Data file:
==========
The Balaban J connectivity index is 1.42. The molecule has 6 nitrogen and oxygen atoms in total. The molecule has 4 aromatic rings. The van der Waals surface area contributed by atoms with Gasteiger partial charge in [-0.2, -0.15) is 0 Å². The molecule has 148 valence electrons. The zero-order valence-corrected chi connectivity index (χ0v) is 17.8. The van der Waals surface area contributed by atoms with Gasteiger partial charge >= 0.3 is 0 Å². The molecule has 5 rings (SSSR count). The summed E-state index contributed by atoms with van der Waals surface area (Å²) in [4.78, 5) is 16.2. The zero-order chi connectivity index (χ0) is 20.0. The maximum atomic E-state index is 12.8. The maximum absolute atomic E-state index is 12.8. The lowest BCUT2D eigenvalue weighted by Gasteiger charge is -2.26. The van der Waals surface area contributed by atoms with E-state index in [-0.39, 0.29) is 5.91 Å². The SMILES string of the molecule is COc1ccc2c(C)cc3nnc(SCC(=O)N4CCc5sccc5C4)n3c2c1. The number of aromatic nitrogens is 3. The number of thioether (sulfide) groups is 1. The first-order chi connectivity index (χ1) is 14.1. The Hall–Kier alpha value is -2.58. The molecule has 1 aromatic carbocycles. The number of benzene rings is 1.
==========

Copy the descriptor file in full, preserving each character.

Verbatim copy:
The Balaban J connectivity index is 1.42. The molecule has 6 nitrogen and oxygen atoms in total. The molecule has 4 aromatic rings. The van der Waals surface area contributed by atoms with Gasteiger partial charge in [-0.2, -0.15) is 0 Å². The molecule has 148 valence electrons. The zero-order valence-corrected chi connectivity index (χ0v) is 17.8. The van der Waals surface area contributed by atoms with Gasteiger partial charge >= 0.3 is 0 Å². The molecule has 5 rings (SSSR count). The summed E-state index contributed by atoms with van der Waals surface area (Å²) in [4.78, 5) is 16.2. The zero-order chi connectivity index (χ0) is 20.0. The maximum atomic E-state index is 12.8. The maximum absolute atomic E-state index is 12.8. The lowest BCUT2D eigenvalue weighted by Gasteiger charge is -2.26. The van der Waals surface area contributed by atoms with E-state index in [-0.39, 0.29) is 5.91 Å². The SMILES string of the molecule is COc1ccc2c(C)cc3nnc(SCC(=O)N4CCc5sccc5C4)n3c2c1. The number of aromatic nitrogens is 3. The number of thioether (sulfide) groups is 1. The first-order chi connectivity index (χ1) is 14.1. The Hall–Kier alpha value is -2.58. The molecule has 1 aromatic carbocycles. The number of benzene rings is 1.